Perry and ors v. Serious Organised Crime Agency [2012] UKSC 351

The Supreme Court has confirmed that the Proceeds of Crime Act 2002 (POCA) confers no power (a) to impose property freezing orders or civil recovery orders over property outside the UK, or (b) to compel persons outside the UK to disclose information in relation to civil recovery of criminal property.

Background facts

The appellants were P, who was convicted of fraud in Israel, members of his family, and an Isle of Man company. None was resident in the UK, but some held property in the UK.

The UK Serious Organised Crime Agency (SOCA) obtained a disclosure order under POCA Part 8 from the High Court requiring the appellants to disclose their worldwide assets and a property freezing order under Part 5 against the appellants and others with worldwide effect. These orders were made in support of prospective applications under Part 5 to seek civil recovery orders in relation to property obtained by P’s unlawful conduct.

Property Freezing Order

The lower courts granted the property freezing order despite a presumption arising from English law against statutory provisions permitting orders applying to persons situated outside the UK. The courts considered that the presumption could be rebutted based on the clear definition of “property” in POCA as being “all property wherever situated2 (emphasis added).

Lord Phillips, President of the Supreme Court and delivering the majority judgment on the property freezing order, disagreed. Lord Phillips confirmed that POCA should be read in light of the 1990 Strasbourg Convention On Laundering, Search, Seizure and Confiscation of the Proceeds from Crime, which recognised that courts in one state could make orders in relation to property situated in another state. However, undue weight was placed on the definition of property, and POCA did not confer extraterritorial jurisdiction in the manner sought by SOCA.

Lord Phillips considered that POCA Parts 2, 3, and 4 contained a scheme which conferred powers to grant “confiscation” Orders against a defendant who had had been convicted of an offence, in relation to property obtained or situated anywhere in the world3. Parts 2, 3, and 4 also contained powers, where a confiscation Order had been made, to request assistance from foreign states in which the property was situated4. Lord Philips considered these powers gave proper effect to the Convention.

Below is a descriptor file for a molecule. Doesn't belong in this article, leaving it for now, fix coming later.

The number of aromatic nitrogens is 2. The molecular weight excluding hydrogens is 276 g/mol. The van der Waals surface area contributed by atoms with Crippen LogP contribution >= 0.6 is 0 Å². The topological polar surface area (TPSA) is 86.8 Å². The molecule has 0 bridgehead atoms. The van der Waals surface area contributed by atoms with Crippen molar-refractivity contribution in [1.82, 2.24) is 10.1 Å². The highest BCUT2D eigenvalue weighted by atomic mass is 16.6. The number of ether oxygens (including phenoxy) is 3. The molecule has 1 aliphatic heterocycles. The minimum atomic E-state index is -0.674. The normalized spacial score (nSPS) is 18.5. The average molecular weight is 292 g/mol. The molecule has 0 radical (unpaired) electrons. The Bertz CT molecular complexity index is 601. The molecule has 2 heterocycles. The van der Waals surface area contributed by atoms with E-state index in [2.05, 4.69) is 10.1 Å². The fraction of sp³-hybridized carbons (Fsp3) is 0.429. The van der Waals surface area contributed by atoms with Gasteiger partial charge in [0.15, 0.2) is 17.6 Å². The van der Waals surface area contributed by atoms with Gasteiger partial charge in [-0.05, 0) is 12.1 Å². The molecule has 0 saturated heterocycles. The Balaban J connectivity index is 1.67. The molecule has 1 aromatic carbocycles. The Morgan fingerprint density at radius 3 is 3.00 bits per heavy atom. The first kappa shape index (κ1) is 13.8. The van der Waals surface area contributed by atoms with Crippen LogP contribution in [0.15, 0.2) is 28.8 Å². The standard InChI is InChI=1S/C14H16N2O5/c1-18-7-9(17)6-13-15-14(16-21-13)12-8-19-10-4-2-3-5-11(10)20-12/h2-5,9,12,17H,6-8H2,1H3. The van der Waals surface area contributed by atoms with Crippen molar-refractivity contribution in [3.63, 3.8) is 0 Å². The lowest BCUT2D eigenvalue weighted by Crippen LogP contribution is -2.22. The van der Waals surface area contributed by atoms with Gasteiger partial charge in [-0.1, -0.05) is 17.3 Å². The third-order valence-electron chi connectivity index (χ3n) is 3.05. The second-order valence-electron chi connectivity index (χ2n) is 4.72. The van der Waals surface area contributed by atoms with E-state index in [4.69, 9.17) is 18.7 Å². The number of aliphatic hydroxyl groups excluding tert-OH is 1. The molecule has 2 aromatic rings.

However, the freezing order in this case was sought under POCA Part 5, which conferred powers to grant civil recovery orders in respect of criminal property, whether or not the person holding the property had committed an offence. There was no equivalent power in Part 5 to request assistance from other states in respect of property situated outside the UK.

Lord Phillips considered that Parliament intended civil recovery orders to apply only to property in the UK:

“I can see no compelling reason why Parliament should have wished to confer on SOCA a right to seek a civil recovery order in respect of the proceeds of crime that was not committed within the United Kingdom where those proceeds are not within the United Kingdom”.

Lord Phillips considered that each country should give assistance only in relation to property located within its jurisdiction, to avoid “confusing, and possibly conflicting, overlap of international requests for assistance” involving “significant and unnecessary multiplication of effort and expense”.

Lord Phillips considered that the worldwide definition of property nevertheless had relevance to Part 5, because civil recovery orders could be made against criminal property in the UK where it derived from property outside the UK.

Disclosure Order

SOCA also sought a disclosure order under POCA Part 85, which applies both to Parts 2, 3, 4, and 5. The disclosure order created a positive obligation on the appellants to provide certain information in relation to their assets, with non-compliance potentially being an offence punishable by fine or imprisonment6.

Lord Phillips, delivering the unanimous judgment on the disclosure order considered that directing such an order against persons outside the jurisdiction “would be a particularly startling breach of international law” and held that “for that reason alone” it could only be directed at persons within the jurisdiction.


These decisions are to be welcomed, not only in relation to freezing and disclosure orders but also because they provide clarity on the principles behind complex criminal legislation with potentially worldwide application. POCA confers significant and wide-ranging powers on the UK courts, which law enforcement agencies may ask them to exercise often without notice to the persons affected. This case confirms that not all such powers have international reach. If entities and individuals become subject to orders made under such powers, they should consider carefully not only what the orders require them to do, but also whether it is lawful that the order was granted at all.